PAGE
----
The Quest for the Perfect Recovery Tool- Part 2

If you read last weeks post about ice baths, then you know I’m on a quest to tease out the facts on the best ways to recover between runs. This week I’m going to explore the “urban running myths” behind compression garments, particularly socks. I must say that I personally love my compression socks!

I love the way they feel, the way they squeeze my calves extra tight to keep them locked and loaded, the bright colours that match my gear, and I believe they work…but is that all it takes? The belief that they work, aka the placebo effect, or do they have a scientific benefit, that’s what I’m looking to find out!

What are compression socks meant to be doing?

Previously compression socks were only found on those with poor circulation and those taking the long haul flight to Sydney. imageHowever, in the last few years they have been used as recovery aids for athletes and have been making their way onto plenty of runners before, during and after their training. The *science behind the socks (and other compression gear) is to stimulate blood flow, increase circulation and reduce lactic-acid build up in an attempt to help the legs recover faster from a hard run; however, the results of the research is conflicting.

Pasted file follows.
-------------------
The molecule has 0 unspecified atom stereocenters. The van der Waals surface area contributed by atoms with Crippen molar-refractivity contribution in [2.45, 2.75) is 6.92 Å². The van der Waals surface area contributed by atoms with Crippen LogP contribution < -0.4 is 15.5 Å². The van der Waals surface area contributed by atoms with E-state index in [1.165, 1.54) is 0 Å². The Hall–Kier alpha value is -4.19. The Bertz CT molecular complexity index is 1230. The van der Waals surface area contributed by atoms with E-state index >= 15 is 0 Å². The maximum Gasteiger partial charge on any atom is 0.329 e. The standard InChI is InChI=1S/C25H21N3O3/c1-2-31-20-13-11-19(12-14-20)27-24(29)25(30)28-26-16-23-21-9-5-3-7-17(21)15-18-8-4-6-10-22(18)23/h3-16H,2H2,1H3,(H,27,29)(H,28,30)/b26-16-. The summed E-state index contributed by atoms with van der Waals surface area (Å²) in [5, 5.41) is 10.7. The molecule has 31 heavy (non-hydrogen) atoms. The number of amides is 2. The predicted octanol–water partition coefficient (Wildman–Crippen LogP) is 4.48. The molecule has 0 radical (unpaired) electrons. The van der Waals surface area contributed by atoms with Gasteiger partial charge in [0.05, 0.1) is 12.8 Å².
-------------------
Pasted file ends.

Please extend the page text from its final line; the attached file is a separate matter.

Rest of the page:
Do you believe in compression socks?

This has been the main sticking point in a lot of the research I looked at. Most of the research to date has shown a significant reduction in [self]-reported post-event muscle soreness, but how do you tease out the facts if someone believes they’re “supposed to” benefit? That’s what the researchers at the Australian Institute of Sport set out to do. They had 12 well-trained male runners perform back-to-back 5K time trials with one hour of rest in between. They did this on two separate occasions, once while wearing compression socks during the one-hour recovery period, and once without.

The results were interesting, but maybe not surprising, as the study found there was a tiny speed-up in the “believers” second trial after wearing the socks; while the “skeptics” had a significant (20 second on average) slow-down. The study also found that reported muscle soreness and fatigue were lower for both groups after wearing the socks regardless of their prior beliefs.

The take home message?

Of course, once again the results are mixed, but I think the important thing to ask is what are you looking to get out of your compression gear and do you think it works? For me, since I’m looking for recovery and decreased muscle soreness between runs [not quick recovery for the purpose of performance]; the majority of research is in support of post-run compression gear. Additionally I feel like they work, therefore, whether the benefit is scientifically proven or “all in my head”, according to the research that’s enough for me to continue to don my colourful calf accessories!image

Next up nutrition, and the exploring the faults of my current recovery diet!

*information from Sweat Science

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